The Principle of Reason [205-207]

According to the assertion just made, this word of being is supposed to answer the question: what after all does "being" mean? But is this an answer when we are told: "being" means "ground/reason'? Instead of getting an answer, we once again run into a question. For we immediately ask: what, after all, does "ground/reason" mean? Now, the only answer to this is: "ground/reason" means "being". "Being" means "ground/reason"—"ground/reason" means "being": here everything goes around in a circle. We become dizzy. Thinking stumbles into perplexity. For we don't quite know what "being" or "ground/reason" mean. But if the word of being as ground/reason does answer the question of the meaning of being, this answer initially remains impenetrable to us. We are missing the key that would open it up so that we could have an insight into what the word of being says. It is already difficult and complicated enough just to seek out the missing key. Therefore, in this lecture we have chosen another path in order to at least open an outer gate. An entree to this path may possibly be given to us by the poet whose verse circumscribes that cognition which stands under the sway of the fundamental principle of rendering sufficient reason.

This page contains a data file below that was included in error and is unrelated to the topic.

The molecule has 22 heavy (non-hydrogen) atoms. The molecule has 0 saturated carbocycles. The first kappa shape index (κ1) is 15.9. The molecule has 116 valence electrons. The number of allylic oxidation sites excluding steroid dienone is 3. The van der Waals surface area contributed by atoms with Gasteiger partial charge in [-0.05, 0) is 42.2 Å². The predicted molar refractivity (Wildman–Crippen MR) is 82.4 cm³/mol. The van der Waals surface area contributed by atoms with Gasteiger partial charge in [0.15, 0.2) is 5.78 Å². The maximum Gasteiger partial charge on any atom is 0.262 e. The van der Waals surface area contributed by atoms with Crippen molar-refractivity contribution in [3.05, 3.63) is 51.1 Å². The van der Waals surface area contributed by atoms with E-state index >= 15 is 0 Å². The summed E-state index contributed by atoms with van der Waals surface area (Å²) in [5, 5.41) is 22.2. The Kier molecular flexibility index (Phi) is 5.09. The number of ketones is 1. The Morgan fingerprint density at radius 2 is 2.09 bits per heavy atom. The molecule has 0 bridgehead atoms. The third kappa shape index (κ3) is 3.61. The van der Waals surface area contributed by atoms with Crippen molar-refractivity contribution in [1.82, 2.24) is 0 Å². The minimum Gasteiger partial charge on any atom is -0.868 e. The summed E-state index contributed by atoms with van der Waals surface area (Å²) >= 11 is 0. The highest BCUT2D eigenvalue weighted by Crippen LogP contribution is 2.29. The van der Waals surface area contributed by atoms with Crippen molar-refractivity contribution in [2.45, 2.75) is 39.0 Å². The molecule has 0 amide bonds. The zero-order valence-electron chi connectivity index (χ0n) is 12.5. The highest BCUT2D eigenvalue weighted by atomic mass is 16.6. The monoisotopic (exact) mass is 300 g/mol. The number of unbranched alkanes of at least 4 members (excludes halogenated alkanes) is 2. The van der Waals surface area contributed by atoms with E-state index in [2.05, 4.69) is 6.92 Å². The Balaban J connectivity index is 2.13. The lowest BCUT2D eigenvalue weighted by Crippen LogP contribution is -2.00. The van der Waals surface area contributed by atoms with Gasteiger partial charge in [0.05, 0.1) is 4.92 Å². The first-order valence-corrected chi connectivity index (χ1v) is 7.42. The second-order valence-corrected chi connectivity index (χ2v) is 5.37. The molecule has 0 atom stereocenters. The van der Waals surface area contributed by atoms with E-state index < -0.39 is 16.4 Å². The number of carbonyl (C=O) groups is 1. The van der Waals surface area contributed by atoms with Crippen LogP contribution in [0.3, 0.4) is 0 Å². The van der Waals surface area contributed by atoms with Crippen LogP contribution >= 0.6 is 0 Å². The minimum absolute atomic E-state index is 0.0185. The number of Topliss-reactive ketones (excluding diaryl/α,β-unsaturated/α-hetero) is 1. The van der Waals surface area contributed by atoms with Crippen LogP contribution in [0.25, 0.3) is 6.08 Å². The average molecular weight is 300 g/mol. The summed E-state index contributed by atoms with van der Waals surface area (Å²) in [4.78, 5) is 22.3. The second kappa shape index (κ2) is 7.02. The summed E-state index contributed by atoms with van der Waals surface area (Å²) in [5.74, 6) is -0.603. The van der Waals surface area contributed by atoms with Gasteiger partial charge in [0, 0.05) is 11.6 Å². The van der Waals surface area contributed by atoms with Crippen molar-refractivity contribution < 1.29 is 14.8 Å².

Goethe says of modern science:

But research strives and rings, never tiring,
After the law, the reason, why and how.

The "but" at the beginning of the first line sets research over against another attitude and demeanor that no longer tirelessly strive after the ground/reason for beings. Whenever we pursue the ground/reason of a being, we ask: why? Cognition stalks this interrogative word from one reason to another. The "why" allows no rest, offers no stop, gives no support. The "why" is the word for the tireless advance into an and-so-forth that research, in the event that it simply and blindly belabors itself, can take so far that it perforce can go too far with it.

The word of being says: being—itself ground/reason—remains without a ground/reason, which now means, without why. If we attempt to think being as ground/reason, then we must take the step back, back from the question: "why?".

But then what are we supposed to stick to?

In the "Collected Sayings" from 18 15 Goethe says:55

How? When? and Where?-The gods remain mute!
You stick to the because and ask not why?[61]

The "why" unfolds itself in the questions: How? When? Where? It asks about the law, the time, the site of what happens. Questioning the space-time-law-regulated course of movement is how research pursues the "why" of beings. But Goethe says:

The Principle of Reason (GA 10) by Martin Heidegger